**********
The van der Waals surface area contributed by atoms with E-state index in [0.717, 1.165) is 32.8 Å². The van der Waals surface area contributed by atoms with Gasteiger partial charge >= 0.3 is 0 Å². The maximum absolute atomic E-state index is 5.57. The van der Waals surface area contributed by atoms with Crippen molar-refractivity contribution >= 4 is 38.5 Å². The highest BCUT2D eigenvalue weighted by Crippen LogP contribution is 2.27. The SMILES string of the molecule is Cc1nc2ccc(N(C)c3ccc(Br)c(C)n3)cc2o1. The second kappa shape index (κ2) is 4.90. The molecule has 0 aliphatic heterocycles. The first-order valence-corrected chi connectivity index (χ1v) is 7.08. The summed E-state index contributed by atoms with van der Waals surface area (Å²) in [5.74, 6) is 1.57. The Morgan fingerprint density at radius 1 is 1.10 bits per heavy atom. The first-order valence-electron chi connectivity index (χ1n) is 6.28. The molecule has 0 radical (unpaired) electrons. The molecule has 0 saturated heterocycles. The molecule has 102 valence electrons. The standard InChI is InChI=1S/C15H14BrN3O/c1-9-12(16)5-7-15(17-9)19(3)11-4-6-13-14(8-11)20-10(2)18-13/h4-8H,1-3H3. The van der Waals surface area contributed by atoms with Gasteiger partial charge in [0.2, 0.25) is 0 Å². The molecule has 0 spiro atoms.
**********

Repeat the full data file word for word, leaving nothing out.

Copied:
The van der Waals surface area contributed by atoms with E-state index in [0.717, 1.165) is 32.8 Å². The van der Waals surface area contributed by atoms with Gasteiger partial charge >= 0.3 is 0 Å². The maximum absolute atomic E-state index is 5.57. The van der Waals surface area contributed by atoms with Crippen molar-refractivity contribution >= 4 is 38.5 Å². The highest BCUT2D eigenvalue weighted by Crippen LogP contribution is 2.27. The SMILES string of the molecule is Cc1nc2ccc(N(C)c3ccc(Br)c(C)n3)cc2o1. The second kappa shape index (κ2) is 4.90. The molecule has 0 aliphatic heterocycles. The first-order valence-corrected chi connectivity index (χ1v) is 7.08. The summed E-state index contributed by atoms with van der Waals surface area (Å²) in [5.74, 6) is 1.57. The Morgan fingerprint density at radius 1 is 1.10 bits per heavy atom. The first-order valence-electron chi connectivity index (χ1n) is 6.28. The molecule has 0 radical (unpaired) electrons. The molecule has 0 saturated heterocycles. The molecule has 102 valence electrons. The standard InChI is InChI=1S/C15H14BrN3O/c1-9-12(16)5-7-15(17-9)19(3)11-4-6-13-14(8-11)20-10(2)18-13/h4-8H,1-3H3. The van der Waals surface area contributed by atoms with Gasteiger partial charge in [0.2, 0.25) is 0 Å². The molecule has 0 spiro atoms.